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the Observatory Science Centre

Museums at Night festival holds novel Steam events

Image credit: Observatory Science Centre

Keen to dispel the image of musty old buildings stuffed with ancient artefacts, museums all over the UK are reinventing themselves by holding unique out-of-hours events and exhibitions as part of the Museums at Night festival.

The UK’s bi-annual after-hours festival of science, arts, culture and heritage kicks off this week with hundreds of museums, galleries and historic spaces opening their doors after dark. 

Produced by Brighton-based independent non-profit company Culture24 and backed by Arts Council England, the Museums at Night festival is designed to encourage new audiences into museums and galleries to experience all things science, technology, engineering, arts and maths (STEAM).

The 2017 festival runs between 17 and 20 May, tying in with International Museum Day on 18 May. Now in its ninth year, the event has seen phenomenal growth, attracting 220,000 visits to 700 events across the country in 2016.

“The May event proved so successful that in 2015 we added an extra October Museums at Night festival to tie in with Halloween,” says Rosie Clarke, Culture24’s communications and sector support manager. “The festival is a key part of our mission as it inspires thousands of new visitors to discover fascinating science and arts innovations that they might not get to see due to the constraints of work/school timetables,” explains Clarke.

“It’s a chance for people to get up close with amazing exhibitions and interactive events, take a peek behind the scenes, see live performances and partake in special talks, in a completely novel environment,” she adds.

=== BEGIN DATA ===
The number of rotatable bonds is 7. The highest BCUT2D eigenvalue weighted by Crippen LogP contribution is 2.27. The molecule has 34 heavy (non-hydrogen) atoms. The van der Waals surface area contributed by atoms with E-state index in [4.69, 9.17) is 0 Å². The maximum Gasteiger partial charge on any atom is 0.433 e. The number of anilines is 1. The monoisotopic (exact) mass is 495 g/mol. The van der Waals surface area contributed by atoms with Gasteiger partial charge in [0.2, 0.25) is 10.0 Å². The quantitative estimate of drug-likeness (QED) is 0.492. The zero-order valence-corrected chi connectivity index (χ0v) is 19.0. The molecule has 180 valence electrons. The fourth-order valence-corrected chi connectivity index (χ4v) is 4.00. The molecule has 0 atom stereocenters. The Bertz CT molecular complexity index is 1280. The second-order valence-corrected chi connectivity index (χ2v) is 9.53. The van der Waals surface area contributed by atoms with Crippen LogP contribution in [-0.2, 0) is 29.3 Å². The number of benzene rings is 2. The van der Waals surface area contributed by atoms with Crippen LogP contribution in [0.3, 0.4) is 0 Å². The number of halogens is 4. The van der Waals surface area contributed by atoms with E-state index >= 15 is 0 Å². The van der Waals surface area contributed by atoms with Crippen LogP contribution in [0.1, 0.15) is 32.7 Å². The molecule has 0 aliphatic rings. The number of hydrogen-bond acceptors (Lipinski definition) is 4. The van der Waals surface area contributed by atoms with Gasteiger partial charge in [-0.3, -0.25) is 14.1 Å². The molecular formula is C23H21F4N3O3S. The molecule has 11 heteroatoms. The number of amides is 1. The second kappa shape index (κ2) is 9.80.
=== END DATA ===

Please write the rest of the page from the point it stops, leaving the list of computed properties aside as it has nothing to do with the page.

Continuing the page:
“As we approach the end of our first decade, visitors’ expectations are evolving and the festivals are packed with ever more extraordinary events,” says Nick Stockman, campaigns manager for Museums at Night. “It’s great to see so many types and sizes of venues, from all over the country, creating this mass celebration of science, culture and heritage.”

Attractions in this May’s Museums At Night festival include:

AV surveillance at the Museum of Science and Industry (MOSI), Manchester

MOSI has teamed up with the Engine House Collective (Islington Mill) to create an audiovisual installation in the Air and Space Hall.

Projected directly onto the huge Avro Shackleton aircraft in the centre of the hall, the work will explore ideas of surveillance. Designed in Manchester, the Avro Shackleton operated as a patrol and early warning aircraft – an ‘eye in the sky’ in the pre-digital age.

The installation uses enveloping sound, bold visuals, and atmospheric lighting, and also allows visitors to create their own visual designs.

Light and Dark Technology Night, Colchester Castle Museum